Hampton, Fairfield hotels to be converted into workforce housing to help alleviate crisis
Ski Town Commercial LLC has over 100 workforce housing units that can be delivered in 30 days. The only roadblock, according to the developer, is the city of Steamboat Springs’ planning process.
Jon Sanders, founder of Ski Town Commercial, which has completed other motel conversions such as the Flour Mill and Main Street Apartments, said he hopes to close on the purchase of the Hampton Inn & Suites and the Fairfield Inn & Suites by Marriott next month and quickly turn them into much-needed workforce housing.
“There’s just such a demand for housing,” said Sanders, who initially hoped to deliver units to at least 50 local workers Nov. 15. But the process, he said, has become complicated.
Ski Town has applied for temporary dormitory approval per conditional use for workforce housing at the Fairfield Inn, located at 3200 S. Lincoln Ave. on Steamboat’s east side.
For the immediate term, the units will essentially remain as they are, already equipped with microwaves and mini fridges with a shared common area, which is the breakfast area.
“That’s just to absorb the winter seasonal workforce demand,” Sanders said.
At the Hampton Inn, located at 725 S. Lincoln Ave., there are already units with kitchenettes, which are to be occupied right away, Sanders explained.
The ultimate goal is to convert half the Hampton Inn within six months, namely adding cook tops to units, then send a construction team to the Fairfield next April to install fuller kitchens.
“They’re higher-quality buildings than what we ended up with when we started our other projects,” he said, referring to the Flour Mill, formerly the Iron Horse Inn, and Main Street Apartments, which used to be Alpiner Lodge. “They’re different configurations, different views, different locations.”
There will be 50 one-bedroom and 30 studio units at the Hampton Inn, along with 72 units, a mix of one-bedrooms and studios, at the Fairfield. All together, Sanders and his team plan to add 152 housing units.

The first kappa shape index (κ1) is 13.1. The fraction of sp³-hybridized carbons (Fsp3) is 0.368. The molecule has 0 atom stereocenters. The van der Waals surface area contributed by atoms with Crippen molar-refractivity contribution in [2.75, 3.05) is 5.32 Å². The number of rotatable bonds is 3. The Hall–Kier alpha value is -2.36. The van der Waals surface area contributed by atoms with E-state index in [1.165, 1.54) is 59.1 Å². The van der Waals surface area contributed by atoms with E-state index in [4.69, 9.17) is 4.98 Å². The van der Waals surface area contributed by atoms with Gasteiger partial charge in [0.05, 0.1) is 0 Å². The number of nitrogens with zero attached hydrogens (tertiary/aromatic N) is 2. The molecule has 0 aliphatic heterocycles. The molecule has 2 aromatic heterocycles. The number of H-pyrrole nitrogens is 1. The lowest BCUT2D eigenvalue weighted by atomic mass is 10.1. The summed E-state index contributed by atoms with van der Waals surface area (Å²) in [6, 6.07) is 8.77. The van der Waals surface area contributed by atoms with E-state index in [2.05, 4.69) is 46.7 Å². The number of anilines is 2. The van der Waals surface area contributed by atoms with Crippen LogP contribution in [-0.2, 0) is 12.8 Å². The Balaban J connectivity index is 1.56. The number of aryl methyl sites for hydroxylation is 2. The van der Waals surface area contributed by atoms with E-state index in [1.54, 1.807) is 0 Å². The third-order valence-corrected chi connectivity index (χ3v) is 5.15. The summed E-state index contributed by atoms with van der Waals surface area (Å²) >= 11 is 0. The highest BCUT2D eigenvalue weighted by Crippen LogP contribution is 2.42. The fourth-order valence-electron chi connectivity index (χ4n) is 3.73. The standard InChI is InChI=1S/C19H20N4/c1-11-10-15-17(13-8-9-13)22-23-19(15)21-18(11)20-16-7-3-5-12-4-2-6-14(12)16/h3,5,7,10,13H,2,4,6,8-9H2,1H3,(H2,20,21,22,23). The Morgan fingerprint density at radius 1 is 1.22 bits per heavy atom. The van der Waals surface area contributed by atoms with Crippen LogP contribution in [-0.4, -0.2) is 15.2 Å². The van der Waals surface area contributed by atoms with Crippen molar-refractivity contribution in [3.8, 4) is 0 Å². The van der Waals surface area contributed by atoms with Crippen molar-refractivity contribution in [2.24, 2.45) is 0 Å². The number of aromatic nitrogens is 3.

“We have an opportunity here to solve a crisis, and it is a serious problem,” Sanders said, “I know it, because we get calls every hour of the day from people looking for places to live.”
His company will also rent to pet owners, as well as offer units furnished or unfurnished.
Sanders said prices for a studio would begin at $1,200 per month, but that would include all utilities, parking and high-speed dedicated internet.
That price point is doable, even for seasonal workers, according to Sanders, who has already had years of success with renters at Ski Town’s other projects in town. But Sanders also works with local employers, including Resort Group, One Steamboat Place, Vacasa, Moving Mountains and the city, to offer bulk leasing arrangements. The pre-leased units at the two hotels due to be delivered next month, he said, are for specific local employers.
“Those people start coming here Nov. 15, and they have nowhere to stay if we don’t close earlier,” Sanders said.
Sanders had expected an expedited process considering his project addresses housing, a dire community need. But he was informed last week that wasn’t going to be the case.
“We understand these projects are important,” said Rebecca Bessey, director of the city’s planning and zoning department. “We are doing the best we can to get things done faster.”
Bessey leads an already overworked department, which has further been impacted by its own issues with staffing levels.
As a response to the local housing crisis, Steamboat Springs City Council members last month asked Bessey to explore removing some of the red tape for developers when their proposed housing project is earmarked for affordable or workforce housing.
So far that process has resulted in the planning department reaching out to developers and asking for input, particularly as to what level of affordable or workforce housing they felt most comfortable requiring of a project.
“We want to create meaningful incentive for these projects,” Bessey said. “We don’t want to draft a policy that doesn’t have results.”
Adoption of a potential ordinance to expedite housing projects could come by the end of the year, Bessey said.
But Sanders says that’s not fast enough.
“If we want to solve the problem, why don’t we all get in a room and figure it out. We can get it done in one day,” Sanders said. “The system doesn’t allow that to happen right now.”
Bessey indicated Friday afternoon that her department was able to quickly turnaround the comment review portion for Sanders’ development, and his plan is under review.
“It’s not a complicated ordinance to create; it’s just that internal processes will need to be adjusted and modified to fit with it,” Bessey said.
Owners of both hotel properties were contacted by Steamboat Pilot & Today but did not respond to requests for comment.
To reach Bryce Martin, call 970-871-4206 or email bmartin@SteamboatPilot.com.
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